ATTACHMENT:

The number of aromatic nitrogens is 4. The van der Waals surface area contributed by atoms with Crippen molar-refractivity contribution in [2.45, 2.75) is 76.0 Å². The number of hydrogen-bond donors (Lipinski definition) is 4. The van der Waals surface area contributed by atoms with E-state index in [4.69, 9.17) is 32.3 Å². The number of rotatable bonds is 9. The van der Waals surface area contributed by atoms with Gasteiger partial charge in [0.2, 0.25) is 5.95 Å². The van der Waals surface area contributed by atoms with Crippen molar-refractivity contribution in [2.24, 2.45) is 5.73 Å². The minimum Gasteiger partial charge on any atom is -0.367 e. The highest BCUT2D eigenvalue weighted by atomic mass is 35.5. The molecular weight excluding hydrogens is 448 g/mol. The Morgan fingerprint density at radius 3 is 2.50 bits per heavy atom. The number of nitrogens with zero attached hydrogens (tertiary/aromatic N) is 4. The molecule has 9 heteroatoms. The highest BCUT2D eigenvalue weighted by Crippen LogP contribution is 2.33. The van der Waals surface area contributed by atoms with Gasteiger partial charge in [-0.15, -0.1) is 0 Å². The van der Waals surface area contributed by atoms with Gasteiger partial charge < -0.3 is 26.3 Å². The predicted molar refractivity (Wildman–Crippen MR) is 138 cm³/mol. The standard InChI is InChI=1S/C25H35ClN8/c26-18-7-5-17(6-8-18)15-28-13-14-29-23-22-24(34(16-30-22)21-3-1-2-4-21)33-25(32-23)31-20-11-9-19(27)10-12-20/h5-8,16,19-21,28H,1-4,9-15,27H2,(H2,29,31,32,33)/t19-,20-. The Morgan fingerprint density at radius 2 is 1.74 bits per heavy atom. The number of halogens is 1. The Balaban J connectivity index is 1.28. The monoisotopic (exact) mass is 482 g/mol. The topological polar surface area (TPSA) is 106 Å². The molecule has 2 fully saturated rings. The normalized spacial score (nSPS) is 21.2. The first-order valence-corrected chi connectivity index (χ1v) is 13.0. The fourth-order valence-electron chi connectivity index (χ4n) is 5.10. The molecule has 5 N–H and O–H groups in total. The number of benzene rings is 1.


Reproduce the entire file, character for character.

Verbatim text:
The number of aromatic nitrogens is 4. The van der Waals surface area contributed by atoms with Crippen molar-refractivity contribution in [2.45, 2.75) is 76.0 Å². The number of hydrogen-bond donors (Lipinski definition) is 4. The van der Waals surface area contributed by atoms with E-state index in [4.69, 9.17) is 32.3 Å². The number of rotatable bonds is 9. The van der Waals surface area contributed by atoms with Gasteiger partial charge in [0.2, 0.25) is 5.95 Å². The van der Waals surface area contributed by atoms with Crippen molar-refractivity contribution in [2.24, 2.45) is 5.73 Å². The minimum Gasteiger partial charge on any atom is -0.367 e. The highest BCUT2D eigenvalue weighted by atomic mass is 35.5. The molecular weight excluding hydrogens is 448 g/mol. The Morgan fingerprint density at radius 3 is 2.50 bits per heavy atom. The number of nitrogens with zero attached hydrogens (tertiary/aromatic N) is 4. The molecule has 9 heteroatoms. The highest BCUT2D eigenvalue weighted by Crippen LogP contribution is 2.33. The van der Waals surface area contributed by atoms with Gasteiger partial charge in [-0.15, -0.1) is 0 Å². The van der Waals surface area contributed by atoms with Gasteiger partial charge < -0.3 is 26.3 Å². The predicted molar refractivity (Wildman–Crippen MR) is 138 cm³/mol. The standard InChI is InChI=1S/C25H35ClN8/c26-18-7-5-17(6-8-18)15-28-13-14-29-23-22-24(34(16-30-22)21-3-1-2-4-21)33-25(32-23)31-20-11-9-19(27)10-12-20/h5-8,16,19-21,28H,1-4,9-15,27H2,(H2,29,31,32,33)/t19-,20-. The Morgan fingerprint density at radius 2 is 1.74 bits per heavy atom. The number of halogens is 1. The Balaban J connectivity index is 1.28. The monoisotopic (exact) mass is 482 g/mol. The topological polar surface area (TPSA) is 106 Å². The molecule has 2 fully saturated rings. The normalized spacial score (nSPS) is 21.2. The first-order valence-corrected chi connectivity index (χ1v) is 13.0. The fourth-order valence-electron chi connectivity index (χ4n) is 5.10. The molecule has 5 N–H and O–H groups in total. The number of benzene rings is 1.